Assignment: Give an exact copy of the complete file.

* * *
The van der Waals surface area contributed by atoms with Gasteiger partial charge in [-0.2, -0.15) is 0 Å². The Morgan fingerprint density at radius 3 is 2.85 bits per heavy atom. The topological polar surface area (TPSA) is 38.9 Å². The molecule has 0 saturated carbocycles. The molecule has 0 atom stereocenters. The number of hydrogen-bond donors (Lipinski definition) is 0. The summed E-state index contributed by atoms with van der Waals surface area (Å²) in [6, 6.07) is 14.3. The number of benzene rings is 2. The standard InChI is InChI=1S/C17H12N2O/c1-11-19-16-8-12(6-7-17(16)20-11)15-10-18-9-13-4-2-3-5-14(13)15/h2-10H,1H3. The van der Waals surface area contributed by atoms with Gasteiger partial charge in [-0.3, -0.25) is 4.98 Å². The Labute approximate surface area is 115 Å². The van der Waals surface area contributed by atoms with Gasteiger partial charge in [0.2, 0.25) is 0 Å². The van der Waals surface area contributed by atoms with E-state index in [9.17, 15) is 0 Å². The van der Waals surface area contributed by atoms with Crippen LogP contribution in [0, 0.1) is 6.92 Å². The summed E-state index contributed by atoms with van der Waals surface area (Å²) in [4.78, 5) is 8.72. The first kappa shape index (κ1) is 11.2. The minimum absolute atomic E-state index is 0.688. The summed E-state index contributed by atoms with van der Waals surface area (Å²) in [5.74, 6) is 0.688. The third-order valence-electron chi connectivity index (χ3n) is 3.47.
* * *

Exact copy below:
The van der Waals surface area contributed by atoms with Gasteiger partial charge in [-0.2, -0.15) is 0 Å². The Morgan fingerprint density at radius 3 is 2.85 bits per heavy atom. The topological polar surface area (TPSA) is 38.9 Å². The molecule has 0 saturated carbocycles. The molecule has 0 atom stereocenters. The number of hydrogen-bond donors (Lipinski definition) is 0. The summed E-state index contributed by atoms with van der Waals surface area (Å²) in [6, 6.07) is 14.3. The number of benzene rings is 2. The standard InChI is InChI=1S/C17H12N2O/c1-11-19-16-8-12(6-7-17(16)20-11)15-10-18-9-13-4-2-3-5-14(13)15/h2-10H,1H3. The van der Waals surface area contributed by atoms with Gasteiger partial charge in [-0.3, -0.25) is 4.98 Å². The Labute approximate surface area is 115 Å². The van der Waals surface area contributed by atoms with Gasteiger partial charge in [0.2, 0.25) is 0 Å². The van der Waals surface area contributed by atoms with E-state index in [9.17, 15) is 0 Å². The van der Waals surface area contributed by atoms with Crippen LogP contribution in [0, 0.1) is 6.92 Å². The summed E-state index contributed by atoms with van der Waals surface area (Å²) in [4.78, 5) is 8.72. The first kappa shape index (κ1) is 11.2. The minimum absolute atomic E-state index is 0.688. The summed E-state index contributed by atoms with van der Waals surface area (Å²) in [5.74, 6) is 0.688. The third-order valence-electron chi connectivity index (χ3n) is 3.47.